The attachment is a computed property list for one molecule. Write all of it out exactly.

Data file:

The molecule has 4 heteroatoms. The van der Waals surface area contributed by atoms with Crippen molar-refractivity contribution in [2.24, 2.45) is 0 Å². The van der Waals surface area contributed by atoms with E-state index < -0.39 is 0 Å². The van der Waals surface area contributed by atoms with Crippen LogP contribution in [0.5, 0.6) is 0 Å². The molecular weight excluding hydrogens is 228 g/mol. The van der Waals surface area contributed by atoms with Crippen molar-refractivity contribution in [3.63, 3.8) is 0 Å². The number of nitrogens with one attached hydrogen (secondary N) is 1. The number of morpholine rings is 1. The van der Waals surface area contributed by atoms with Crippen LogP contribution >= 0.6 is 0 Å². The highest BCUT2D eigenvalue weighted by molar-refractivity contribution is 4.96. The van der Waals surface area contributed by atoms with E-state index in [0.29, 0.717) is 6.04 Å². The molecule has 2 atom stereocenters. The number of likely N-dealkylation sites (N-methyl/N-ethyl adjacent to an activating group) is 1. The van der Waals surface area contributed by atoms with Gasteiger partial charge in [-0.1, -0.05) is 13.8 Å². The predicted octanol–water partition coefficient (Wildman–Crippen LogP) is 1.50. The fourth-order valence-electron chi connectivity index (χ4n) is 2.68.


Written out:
The molecule has 4 heteroatoms. The van der Waals surface area contributed by atoms with Crippen molar-refractivity contribution in [2.24, 2.45) is 0 Å². The van der Waals surface area contributed by atoms with E-state index < -0.39 is 0 Å². The van der Waals surface area contributed by atoms with Crippen LogP contribution in [0.5, 0.6) is 0 Å². The molecular weight excluding hydrogens is 228 g/mol. The van der Waals surface area contributed by atoms with Crippen molar-refractivity contribution in [3.63, 3.8) is 0 Å². The number of nitrogens with one attached hydrogen (secondary N) is 1. The number of morpholine rings is 1. The van der Waals surface area contributed by atoms with Crippen LogP contribution >= 0.6 is 0 Å². The highest BCUT2D eigenvalue weighted by molar-refractivity contribution is 4.96. The van der Waals surface area contributed by atoms with E-state index in [0.29, 0.717) is 6.04 Å². The molecule has 2 atom stereocenters. The number of likely N-dealkylation sites (N-methyl/N-ethyl adjacent to an activating group) is 1. The van der Waals surface area contributed by atoms with Gasteiger partial charge in [-0.1, -0.05) is 13.8 Å². The predicted octanol–water partition coefficient (Wildman–Crippen LogP) is 1.50. The fourth-order valence-electron chi connectivity index (χ4n) is 2.68.